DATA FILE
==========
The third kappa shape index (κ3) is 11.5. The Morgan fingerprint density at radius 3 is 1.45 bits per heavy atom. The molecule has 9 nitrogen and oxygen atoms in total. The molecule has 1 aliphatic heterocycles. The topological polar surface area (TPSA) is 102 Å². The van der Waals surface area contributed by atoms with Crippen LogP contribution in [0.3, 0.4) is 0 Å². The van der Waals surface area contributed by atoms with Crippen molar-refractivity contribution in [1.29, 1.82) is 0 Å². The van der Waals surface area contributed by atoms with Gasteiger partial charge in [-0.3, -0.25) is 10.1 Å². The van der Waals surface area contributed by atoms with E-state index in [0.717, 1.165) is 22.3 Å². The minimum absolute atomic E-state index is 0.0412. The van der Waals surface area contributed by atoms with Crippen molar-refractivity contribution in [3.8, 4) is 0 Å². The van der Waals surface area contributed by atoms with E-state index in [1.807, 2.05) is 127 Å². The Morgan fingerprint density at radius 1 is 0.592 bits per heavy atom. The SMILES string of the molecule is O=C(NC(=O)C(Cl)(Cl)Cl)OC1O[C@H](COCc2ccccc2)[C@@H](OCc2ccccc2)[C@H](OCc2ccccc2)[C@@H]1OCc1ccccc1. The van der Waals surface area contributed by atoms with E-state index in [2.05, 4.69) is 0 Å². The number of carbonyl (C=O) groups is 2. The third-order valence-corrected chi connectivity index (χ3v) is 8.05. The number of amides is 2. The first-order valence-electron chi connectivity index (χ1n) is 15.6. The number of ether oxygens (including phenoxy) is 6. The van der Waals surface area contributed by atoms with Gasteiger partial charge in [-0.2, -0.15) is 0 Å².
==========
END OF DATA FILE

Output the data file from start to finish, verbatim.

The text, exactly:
The third kappa shape index (κ3) is 11.5. The Morgan fingerprint density at radius 3 is 1.45 bits per heavy atom. The molecule has 9 nitrogen and oxygen atoms in total. The molecule has 1 aliphatic heterocycles. The topological polar surface area (TPSA) is 102 Å². The van der Waals surface area contributed by atoms with Crippen LogP contribution in [0.3, 0.4) is 0 Å². The van der Waals surface area contributed by atoms with Crippen molar-refractivity contribution in [1.29, 1.82) is 0 Å². The van der Waals surface area contributed by atoms with Gasteiger partial charge in [-0.3, -0.25) is 10.1 Å². The van der Waals surface area contributed by atoms with E-state index in [0.717, 1.165) is 22.3 Å². The minimum absolute atomic E-state index is 0.0412. The van der Waals surface area contributed by atoms with Crippen molar-refractivity contribution in [3.8, 4) is 0 Å². The van der Waals surface area contributed by atoms with E-state index in [1.807, 2.05) is 127 Å². The Morgan fingerprint density at radius 1 is 0.592 bits per heavy atom. The SMILES string of the molecule is O=C(NC(=O)C(Cl)(Cl)Cl)OC1O[C@H](COCc2ccccc2)[C@@H](OCc2ccccc2)[C@H](OCc2ccccc2)[C@@H]1OCc1ccccc1. The van der Waals surface area contributed by atoms with E-state index in [2.05, 4.69) is 0 Å². The number of carbonyl (C=O) groups is 2. The third-order valence-corrected chi connectivity index (χ3v) is 8.05. The number of amides is 2. The first-order valence-electron chi connectivity index (χ1n) is 15.6. The number of ether oxygens (including phenoxy) is 6. The van der Waals surface area contributed by atoms with Gasteiger partial charge in [-0.2, -0.15) is 0 Å².